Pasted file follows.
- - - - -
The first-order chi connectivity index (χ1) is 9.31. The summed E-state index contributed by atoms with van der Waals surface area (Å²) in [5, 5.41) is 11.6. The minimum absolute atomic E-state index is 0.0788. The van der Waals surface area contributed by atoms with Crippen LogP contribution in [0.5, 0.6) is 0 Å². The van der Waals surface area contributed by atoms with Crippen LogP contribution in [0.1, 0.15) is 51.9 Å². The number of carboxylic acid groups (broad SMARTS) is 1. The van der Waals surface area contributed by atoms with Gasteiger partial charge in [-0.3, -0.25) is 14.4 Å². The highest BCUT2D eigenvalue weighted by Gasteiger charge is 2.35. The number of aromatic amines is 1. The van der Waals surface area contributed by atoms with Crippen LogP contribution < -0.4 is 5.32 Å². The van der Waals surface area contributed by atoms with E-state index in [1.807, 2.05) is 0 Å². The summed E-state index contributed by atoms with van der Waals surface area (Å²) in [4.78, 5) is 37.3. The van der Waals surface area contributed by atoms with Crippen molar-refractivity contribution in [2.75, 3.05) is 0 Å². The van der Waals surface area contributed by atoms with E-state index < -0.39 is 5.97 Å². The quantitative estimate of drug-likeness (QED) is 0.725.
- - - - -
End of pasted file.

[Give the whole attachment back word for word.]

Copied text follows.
The first-order chi connectivity index (χ1) is 9.31. The summed E-state index contributed by atoms with van der Waals surface area (Å²) in [5, 5.41) is 11.6. The minimum absolute atomic E-state index is 0.0788. The van der Waals surface area contributed by atoms with Crippen LogP contribution in [0.5, 0.6) is 0 Å². The van der Waals surface area contributed by atoms with Crippen LogP contribution in [0.1, 0.15) is 51.9 Å². The number of carboxylic acid groups (broad SMARTS) is 1. The van der Waals surface area contributed by atoms with Gasteiger partial charge in [-0.3, -0.25) is 14.4 Å². The highest BCUT2D eigenvalue weighted by Gasteiger charge is 2.35. The number of aromatic amines is 1. The van der Waals surface area contributed by atoms with Crippen LogP contribution < -0.4 is 5.32 Å². The van der Waals surface area contributed by atoms with E-state index in [1.807, 2.05) is 0 Å². The summed E-state index contributed by atoms with van der Waals surface area (Å²) in [4.78, 5) is 37.3. The van der Waals surface area contributed by atoms with Crippen molar-refractivity contribution in [2.75, 3.05) is 0 Å². The van der Waals surface area contributed by atoms with E-state index < -0.39 is 5.97 Å². The quantitative estimate of drug-likeness (QED) is 0.725.